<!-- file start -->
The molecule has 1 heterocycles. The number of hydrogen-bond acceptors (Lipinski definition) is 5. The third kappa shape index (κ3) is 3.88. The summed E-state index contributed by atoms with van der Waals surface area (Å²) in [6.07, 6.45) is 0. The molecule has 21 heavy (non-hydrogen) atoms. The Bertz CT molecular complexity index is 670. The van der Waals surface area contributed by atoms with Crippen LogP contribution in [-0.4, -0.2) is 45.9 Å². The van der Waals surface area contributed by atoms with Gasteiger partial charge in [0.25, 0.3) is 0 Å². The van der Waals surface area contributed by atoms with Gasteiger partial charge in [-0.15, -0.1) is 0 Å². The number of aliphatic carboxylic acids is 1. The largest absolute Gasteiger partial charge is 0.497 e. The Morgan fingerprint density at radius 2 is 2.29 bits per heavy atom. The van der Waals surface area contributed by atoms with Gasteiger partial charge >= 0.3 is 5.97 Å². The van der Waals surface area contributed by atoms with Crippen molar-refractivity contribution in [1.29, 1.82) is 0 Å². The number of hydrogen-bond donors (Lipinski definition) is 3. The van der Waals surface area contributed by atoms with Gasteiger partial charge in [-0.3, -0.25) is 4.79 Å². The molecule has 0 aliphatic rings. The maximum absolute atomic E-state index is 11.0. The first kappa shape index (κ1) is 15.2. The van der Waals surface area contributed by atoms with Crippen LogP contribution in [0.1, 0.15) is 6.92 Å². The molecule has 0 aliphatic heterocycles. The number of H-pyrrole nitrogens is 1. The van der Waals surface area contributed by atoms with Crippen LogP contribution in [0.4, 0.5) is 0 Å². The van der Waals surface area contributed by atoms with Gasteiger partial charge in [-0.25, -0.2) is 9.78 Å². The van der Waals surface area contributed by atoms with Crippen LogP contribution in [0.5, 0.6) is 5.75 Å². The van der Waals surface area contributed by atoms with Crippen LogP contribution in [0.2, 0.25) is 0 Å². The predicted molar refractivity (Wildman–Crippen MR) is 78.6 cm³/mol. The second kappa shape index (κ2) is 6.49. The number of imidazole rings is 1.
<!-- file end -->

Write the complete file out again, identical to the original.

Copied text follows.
The molecule has 1 heterocycles. The number of hydrogen-bond acceptors (Lipinski definition) is 5. The third kappa shape index (κ3) is 3.88. The summed E-state index contributed by atoms with van der Waals surface area (Å²) in [6.07, 6.45) is 0. The molecule has 21 heavy (non-hydrogen) atoms. The Bertz CT molecular complexity index is 670. The van der Waals surface area contributed by atoms with Crippen LogP contribution in [-0.4, -0.2) is 45.9 Å². The van der Waals surface area contributed by atoms with Gasteiger partial charge in [0.25, 0.3) is 0 Å². The van der Waals surface area contributed by atoms with Gasteiger partial charge in [-0.15, -0.1) is 0 Å². The number of aliphatic carboxylic acids is 1. The largest absolute Gasteiger partial charge is 0.497 e. The Morgan fingerprint density at radius 2 is 2.29 bits per heavy atom. The van der Waals surface area contributed by atoms with Gasteiger partial charge >= 0.3 is 5.97 Å². The van der Waals surface area contributed by atoms with Crippen molar-refractivity contribution in [1.29, 1.82) is 0 Å². The number of hydrogen-bond donors (Lipinski definition) is 3. The van der Waals surface area contributed by atoms with Gasteiger partial charge in [-0.3, -0.25) is 4.79 Å². The molecule has 0 aliphatic rings. The maximum absolute atomic E-state index is 11.0. The first kappa shape index (κ1) is 15.2. The van der Waals surface area contributed by atoms with Crippen LogP contribution in [0.1, 0.15) is 6.92 Å². The molecule has 0 aliphatic heterocycles. The number of H-pyrrole nitrogens is 1. The van der Waals surface area contributed by atoms with Crippen LogP contribution in [0.4, 0.5) is 0 Å². The van der Waals surface area contributed by atoms with Gasteiger partial charge in [-0.25, -0.2) is 9.78 Å². The van der Waals surface area contributed by atoms with Crippen LogP contribution in [0.5, 0.6) is 5.75 Å². The van der Waals surface area contributed by atoms with Crippen LogP contribution in [0.2, 0.25) is 0 Å². The predicted molar refractivity (Wildman–Crippen MR) is 78.6 cm³/mol. The second kappa shape index (κ2) is 6.49. The number of imidazole rings is 1.